For me as a teacher and – later – as a writer and trainer, the thing that really allowed me to forge forwards and focus my classroom practice clearly and with precision was getting my head round the findings emerging from corpora research that suggested that language was often more fixed than we’d perhaps previously realised, that collocation was a key factor in fluent usage, that grammar and vocabulary existed in a complex intertwining, that co-text was at least as important as situation or context. Later, my ideas of what was important to be doing in the classroom were consolidated and further clarified by grasping the idea that competent usage emerges not – or at least only rarely – from a study of grammar rules and forms and of single words, but rather from having one’s knowledge, whether that be implicit or explicit, expanded via encounters with language in use, each and every one of which prime us to expect language to operate in certain ways again.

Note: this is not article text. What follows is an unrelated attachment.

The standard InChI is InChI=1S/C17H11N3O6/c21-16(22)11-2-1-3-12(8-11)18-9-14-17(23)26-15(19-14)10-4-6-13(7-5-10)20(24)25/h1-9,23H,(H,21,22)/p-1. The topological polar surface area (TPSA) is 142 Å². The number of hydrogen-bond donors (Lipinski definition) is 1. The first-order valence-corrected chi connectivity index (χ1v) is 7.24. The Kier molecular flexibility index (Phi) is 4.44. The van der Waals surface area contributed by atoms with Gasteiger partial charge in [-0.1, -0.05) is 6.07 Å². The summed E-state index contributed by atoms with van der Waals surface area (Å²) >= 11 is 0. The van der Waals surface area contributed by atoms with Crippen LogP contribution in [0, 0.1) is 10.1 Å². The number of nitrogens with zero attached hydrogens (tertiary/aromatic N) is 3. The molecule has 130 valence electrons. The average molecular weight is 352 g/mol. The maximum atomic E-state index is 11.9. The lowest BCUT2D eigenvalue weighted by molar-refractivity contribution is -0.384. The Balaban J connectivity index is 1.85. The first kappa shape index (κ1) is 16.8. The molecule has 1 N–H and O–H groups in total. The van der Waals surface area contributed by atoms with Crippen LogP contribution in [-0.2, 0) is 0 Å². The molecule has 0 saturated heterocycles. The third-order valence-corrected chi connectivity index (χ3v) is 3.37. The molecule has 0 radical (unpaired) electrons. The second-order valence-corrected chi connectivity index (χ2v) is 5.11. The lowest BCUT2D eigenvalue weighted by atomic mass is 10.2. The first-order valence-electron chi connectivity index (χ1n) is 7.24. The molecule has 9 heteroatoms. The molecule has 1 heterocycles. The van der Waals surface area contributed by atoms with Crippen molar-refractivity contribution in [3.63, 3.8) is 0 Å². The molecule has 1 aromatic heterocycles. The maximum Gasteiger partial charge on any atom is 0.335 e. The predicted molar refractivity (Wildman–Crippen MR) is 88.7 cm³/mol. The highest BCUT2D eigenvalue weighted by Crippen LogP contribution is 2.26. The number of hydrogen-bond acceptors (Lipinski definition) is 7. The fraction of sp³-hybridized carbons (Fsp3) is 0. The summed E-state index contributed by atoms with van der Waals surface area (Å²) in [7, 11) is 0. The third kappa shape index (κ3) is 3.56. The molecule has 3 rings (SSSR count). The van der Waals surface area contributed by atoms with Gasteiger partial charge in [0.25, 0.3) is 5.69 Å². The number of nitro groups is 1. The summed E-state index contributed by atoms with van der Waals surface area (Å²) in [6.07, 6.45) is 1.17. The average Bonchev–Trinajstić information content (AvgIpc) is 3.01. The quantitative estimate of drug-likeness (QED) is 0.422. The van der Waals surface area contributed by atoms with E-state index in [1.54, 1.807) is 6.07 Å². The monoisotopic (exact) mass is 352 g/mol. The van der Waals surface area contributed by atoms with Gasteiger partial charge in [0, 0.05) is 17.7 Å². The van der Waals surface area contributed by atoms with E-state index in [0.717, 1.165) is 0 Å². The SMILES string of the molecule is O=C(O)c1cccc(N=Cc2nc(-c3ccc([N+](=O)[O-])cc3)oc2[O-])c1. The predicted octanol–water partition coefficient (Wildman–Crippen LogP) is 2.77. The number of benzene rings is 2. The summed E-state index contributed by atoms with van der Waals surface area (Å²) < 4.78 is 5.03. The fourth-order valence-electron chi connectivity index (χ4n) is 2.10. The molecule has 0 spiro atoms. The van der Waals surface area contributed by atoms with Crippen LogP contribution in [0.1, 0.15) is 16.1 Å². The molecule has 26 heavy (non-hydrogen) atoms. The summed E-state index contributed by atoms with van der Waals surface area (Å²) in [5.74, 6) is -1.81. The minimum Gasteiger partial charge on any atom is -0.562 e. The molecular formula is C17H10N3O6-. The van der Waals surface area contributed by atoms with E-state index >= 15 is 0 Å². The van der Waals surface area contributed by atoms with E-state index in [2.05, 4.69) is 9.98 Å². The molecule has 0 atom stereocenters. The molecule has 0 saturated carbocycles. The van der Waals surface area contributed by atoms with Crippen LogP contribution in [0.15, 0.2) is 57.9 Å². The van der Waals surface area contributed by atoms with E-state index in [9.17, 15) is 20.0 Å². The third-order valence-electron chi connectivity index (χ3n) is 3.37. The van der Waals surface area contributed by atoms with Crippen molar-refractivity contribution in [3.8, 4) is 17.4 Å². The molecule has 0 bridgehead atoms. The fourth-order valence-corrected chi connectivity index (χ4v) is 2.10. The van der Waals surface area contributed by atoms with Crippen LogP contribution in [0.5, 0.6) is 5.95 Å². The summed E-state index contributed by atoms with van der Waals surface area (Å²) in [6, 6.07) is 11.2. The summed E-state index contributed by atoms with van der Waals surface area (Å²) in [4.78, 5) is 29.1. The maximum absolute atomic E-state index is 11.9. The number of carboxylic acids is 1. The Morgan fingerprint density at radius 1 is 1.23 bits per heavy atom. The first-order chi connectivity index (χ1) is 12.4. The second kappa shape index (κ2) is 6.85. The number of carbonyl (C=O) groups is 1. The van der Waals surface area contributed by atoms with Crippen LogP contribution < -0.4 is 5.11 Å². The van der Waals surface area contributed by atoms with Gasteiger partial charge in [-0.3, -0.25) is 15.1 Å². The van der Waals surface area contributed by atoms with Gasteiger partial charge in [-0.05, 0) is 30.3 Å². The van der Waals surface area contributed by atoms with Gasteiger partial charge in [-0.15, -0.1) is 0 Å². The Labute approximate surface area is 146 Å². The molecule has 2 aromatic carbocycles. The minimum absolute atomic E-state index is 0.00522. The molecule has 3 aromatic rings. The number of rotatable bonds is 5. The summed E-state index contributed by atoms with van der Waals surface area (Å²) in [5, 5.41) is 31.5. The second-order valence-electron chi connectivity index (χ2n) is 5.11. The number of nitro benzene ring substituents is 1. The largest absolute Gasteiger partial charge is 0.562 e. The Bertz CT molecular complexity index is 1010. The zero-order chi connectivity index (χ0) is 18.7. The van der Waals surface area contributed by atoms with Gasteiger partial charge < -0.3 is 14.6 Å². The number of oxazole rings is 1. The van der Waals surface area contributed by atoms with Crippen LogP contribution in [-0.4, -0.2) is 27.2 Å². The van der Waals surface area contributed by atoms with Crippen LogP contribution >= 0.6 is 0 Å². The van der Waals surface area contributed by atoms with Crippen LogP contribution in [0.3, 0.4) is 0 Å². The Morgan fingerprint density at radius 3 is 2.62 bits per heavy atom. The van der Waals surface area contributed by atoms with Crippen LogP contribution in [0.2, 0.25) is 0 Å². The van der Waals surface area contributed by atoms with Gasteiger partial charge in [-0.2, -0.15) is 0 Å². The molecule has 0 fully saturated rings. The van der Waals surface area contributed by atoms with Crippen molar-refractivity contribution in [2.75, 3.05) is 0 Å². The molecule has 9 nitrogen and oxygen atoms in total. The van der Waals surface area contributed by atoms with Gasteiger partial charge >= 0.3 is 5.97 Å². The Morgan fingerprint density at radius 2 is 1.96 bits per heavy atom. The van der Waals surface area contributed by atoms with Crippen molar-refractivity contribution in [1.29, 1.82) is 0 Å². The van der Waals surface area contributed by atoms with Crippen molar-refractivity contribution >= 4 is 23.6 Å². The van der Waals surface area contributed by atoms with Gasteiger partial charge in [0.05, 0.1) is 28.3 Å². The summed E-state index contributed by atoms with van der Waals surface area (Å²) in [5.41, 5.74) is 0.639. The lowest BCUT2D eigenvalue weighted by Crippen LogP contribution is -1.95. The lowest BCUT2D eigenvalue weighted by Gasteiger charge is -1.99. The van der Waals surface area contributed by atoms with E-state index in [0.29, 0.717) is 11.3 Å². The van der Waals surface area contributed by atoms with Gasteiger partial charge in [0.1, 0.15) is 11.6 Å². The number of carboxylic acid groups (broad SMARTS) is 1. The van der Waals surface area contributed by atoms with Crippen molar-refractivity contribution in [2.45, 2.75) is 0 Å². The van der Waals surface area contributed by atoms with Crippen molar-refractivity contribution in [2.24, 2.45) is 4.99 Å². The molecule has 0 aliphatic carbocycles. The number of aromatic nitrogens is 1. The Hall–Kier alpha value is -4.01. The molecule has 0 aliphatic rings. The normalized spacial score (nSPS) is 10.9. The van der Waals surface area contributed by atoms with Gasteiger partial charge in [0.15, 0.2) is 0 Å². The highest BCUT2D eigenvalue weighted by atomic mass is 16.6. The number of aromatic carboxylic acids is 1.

Which brings me more or less to where I am today: in a place where I believe that the main job of the language teacher is NOT to search out The Five Main Reasons To Use YouTube In Class or to feel somehow inadequate if you’re unable to recite in order The 12 Ways That Technology Can Enhance Your Teaching, but instead to continue first and foremost to learn and to think about language and the way it works and is used – in order to then be better able to teach students at least some of these insights. Our role is class is primarily to ensure students meet, whether through reading or listening, language that may be of use to them (and we do need to have thought about why – and, indeed, whether – what we’re teaching may be useful), to make sure it’s intelligible to them (explaining and exemplifying where necessary), to help them notice salient features of whatever language it is that comes up and to then ensure they use it in some way – and get to revise as much of it as possible at a later date as possible.